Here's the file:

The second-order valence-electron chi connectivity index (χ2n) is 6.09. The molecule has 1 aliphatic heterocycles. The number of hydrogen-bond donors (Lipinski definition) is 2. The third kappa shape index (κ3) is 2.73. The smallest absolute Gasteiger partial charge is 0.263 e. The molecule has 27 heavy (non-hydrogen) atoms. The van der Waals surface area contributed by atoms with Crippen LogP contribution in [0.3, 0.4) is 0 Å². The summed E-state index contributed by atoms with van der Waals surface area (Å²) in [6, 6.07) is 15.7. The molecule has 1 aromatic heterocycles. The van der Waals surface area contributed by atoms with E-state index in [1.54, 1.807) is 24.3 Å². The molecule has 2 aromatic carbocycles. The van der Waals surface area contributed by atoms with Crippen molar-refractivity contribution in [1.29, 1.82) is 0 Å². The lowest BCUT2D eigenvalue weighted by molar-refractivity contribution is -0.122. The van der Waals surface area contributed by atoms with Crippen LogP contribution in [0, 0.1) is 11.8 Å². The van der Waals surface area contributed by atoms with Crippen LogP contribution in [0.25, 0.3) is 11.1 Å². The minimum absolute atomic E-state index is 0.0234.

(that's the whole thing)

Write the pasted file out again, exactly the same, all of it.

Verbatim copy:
The second-order valence-electron chi connectivity index (χ2n) is 6.09. The molecule has 1 aliphatic heterocycles. The number of hydrogen-bond donors (Lipinski definition) is 2. The third kappa shape index (κ3) is 2.73. The smallest absolute Gasteiger partial charge is 0.263 e. The molecule has 27 heavy (non-hydrogen) atoms. The van der Waals surface area contributed by atoms with Crippen LogP contribution in [0.3, 0.4) is 0 Å². The summed E-state index contributed by atoms with van der Waals surface area (Å²) in [6, 6.07) is 15.7. The molecule has 1 aromatic heterocycles. The van der Waals surface area contributed by atoms with E-state index in [1.54, 1.807) is 24.3 Å². The molecule has 2 aromatic carbocycles. The van der Waals surface area contributed by atoms with Crippen molar-refractivity contribution in [1.29, 1.82) is 0 Å². The lowest BCUT2D eigenvalue weighted by molar-refractivity contribution is -0.122. The van der Waals surface area contributed by atoms with Crippen LogP contribution in [0, 0.1) is 11.8 Å². The van der Waals surface area contributed by atoms with Crippen LogP contribution in [0.25, 0.3) is 11.1 Å². The minimum absolute atomic E-state index is 0.0234.